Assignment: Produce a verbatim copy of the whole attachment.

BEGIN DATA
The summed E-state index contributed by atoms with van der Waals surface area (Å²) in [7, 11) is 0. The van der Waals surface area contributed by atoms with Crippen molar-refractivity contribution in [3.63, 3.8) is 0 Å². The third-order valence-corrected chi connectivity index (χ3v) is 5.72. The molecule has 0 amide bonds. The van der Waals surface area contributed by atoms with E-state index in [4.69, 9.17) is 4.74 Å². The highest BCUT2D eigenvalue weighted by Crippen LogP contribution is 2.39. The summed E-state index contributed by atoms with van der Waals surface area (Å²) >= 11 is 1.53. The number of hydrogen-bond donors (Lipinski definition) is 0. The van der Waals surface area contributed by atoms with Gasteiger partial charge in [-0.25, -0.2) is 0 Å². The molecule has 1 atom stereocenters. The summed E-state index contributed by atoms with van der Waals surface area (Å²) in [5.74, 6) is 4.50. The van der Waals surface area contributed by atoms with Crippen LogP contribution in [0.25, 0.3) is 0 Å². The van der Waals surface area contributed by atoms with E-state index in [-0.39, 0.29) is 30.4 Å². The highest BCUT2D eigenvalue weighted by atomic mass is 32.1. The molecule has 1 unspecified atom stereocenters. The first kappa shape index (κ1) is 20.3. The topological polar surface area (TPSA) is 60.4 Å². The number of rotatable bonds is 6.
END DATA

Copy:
The summed E-state index contributed by atoms with van der Waals surface area (Å²) in [7, 11) is 0. The van der Waals surface area contributed by atoms with Crippen molar-refractivity contribution in [3.63, 3.8) is 0 Å². The third-order valence-corrected chi connectivity index (χ3v) is 5.72. The molecule has 0 amide bonds. The van der Waals surface area contributed by atoms with E-state index in [4.69, 9.17) is 4.74 Å². The highest BCUT2D eigenvalue weighted by Crippen LogP contribution is 2.39. The summed E-state index contributed by atoms with van der Waals surface area (Å²) >= 11 is 1.53. The number of hydrogen-bond donors (Lipinski definition) is 0. The van der Waals surface area contributed by atoms with Gasteiger partial charge in [-0.25, -0.2) is 0 Å². The molecule has 1 atom stereocenters. The summed E-state index contributed by atoms with van der Waals surface area (Å²) in [5.74, 6) is 4.50. The van der Waals surface area contributed by atoms with Crippen LogP contribution in [0.25, 0.3) is 0 Å². The van der Waals surface area contributed by atoms with E-state index in [-0.39, 0.29) is 30.4 Å². The highest BCUT2D eigenvalue weighted by atomic mass is 32.1. The molecule has 1 unspecified atom stereocenters. The first kappa shape index (κ1) is 20.3. The topological polar surface area (TPSA) is 60.4 Å². The number of rotatable bonds is 6.